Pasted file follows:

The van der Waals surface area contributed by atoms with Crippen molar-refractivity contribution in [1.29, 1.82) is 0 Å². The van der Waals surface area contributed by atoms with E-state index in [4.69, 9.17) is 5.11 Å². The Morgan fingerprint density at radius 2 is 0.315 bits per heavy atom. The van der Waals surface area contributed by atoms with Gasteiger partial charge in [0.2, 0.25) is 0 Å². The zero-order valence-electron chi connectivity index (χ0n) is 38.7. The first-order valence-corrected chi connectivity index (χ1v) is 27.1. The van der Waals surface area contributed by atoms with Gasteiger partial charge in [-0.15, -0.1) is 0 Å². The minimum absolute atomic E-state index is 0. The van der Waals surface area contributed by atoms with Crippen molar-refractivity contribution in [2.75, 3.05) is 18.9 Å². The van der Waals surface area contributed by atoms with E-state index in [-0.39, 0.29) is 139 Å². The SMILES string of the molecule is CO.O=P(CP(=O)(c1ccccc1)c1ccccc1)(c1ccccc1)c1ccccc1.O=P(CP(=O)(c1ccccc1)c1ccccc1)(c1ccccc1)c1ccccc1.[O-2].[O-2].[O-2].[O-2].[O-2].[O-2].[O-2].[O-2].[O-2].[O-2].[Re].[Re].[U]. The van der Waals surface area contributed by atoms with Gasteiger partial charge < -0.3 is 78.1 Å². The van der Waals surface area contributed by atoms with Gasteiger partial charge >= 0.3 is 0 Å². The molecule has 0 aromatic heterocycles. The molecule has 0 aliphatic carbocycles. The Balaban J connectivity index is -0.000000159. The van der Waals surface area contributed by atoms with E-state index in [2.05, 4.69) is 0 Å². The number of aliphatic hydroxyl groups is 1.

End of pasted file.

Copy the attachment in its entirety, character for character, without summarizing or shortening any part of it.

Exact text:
The van der Waals surface area contributed by atoms with Crippen molar-refractivity contribution in [1.29, 1.82) is 0 Å². The van der Waals surface area contributed by atoms with E-state index in [4.69, 9.17) is 5.11 Å². The Morgan fingerprint density at radius 2 is 0.315 bits per heavy atom. The van der Waals surface area contributed by atoms with Gasteiger partial charge in [0.2, 0.25) is 0 Å². The zero-order valence-electron chi connectivity index (χ0n) is 38.7. The first-order valence-corrected chi connectivity index (χ1v) is 27.1. The van der Waals surface area contributed by atoms with Gasteiger partial charge in [-0.15, -0.1) is 0 Å². The minimum absolute atomic E-state index is 0. The van der Waals surface area contributed by atoms with Crippen molar-refractivity contribution in [2.75, 3.05) is 18.9 Å². The van der Waals surface area contributed by atoms with E-state index in [-0.39, 0.29) is 139 Å². The SMILES string of the molecule is CO.O=P(CP(=O)(c1ccccc1)c1ccccc1)(c1ccccc1)c1ccccc1.O=P(CP(=O)(c1ccccc1)c1ccccc1)(c1ccccc1)c1ccccc1.[O-2].[O-2].[O-2].[O-2].[O-2].[O-2].[O-2].[O-2].[O-2].[O-2].[Re].[Re].[U]. The van der Waals surface area contributed by atoms with Gasteiger partial charge < -0.3 is 78.1 Å². The van der Waals surface area contributed by atoms with Gasteiger partial charge >= 0.3 is 0 Å². The molecule has 0 aromatic heterocycles. The molecule has 0 aliphatic carbocycles. The Balaban J connectivity index is -0.000000159. The van der Waals surface area contributed by atoms with E-state index in [2.05, 4.69) is 0 Å². The number of aliphatic hydroxyl groups is 1.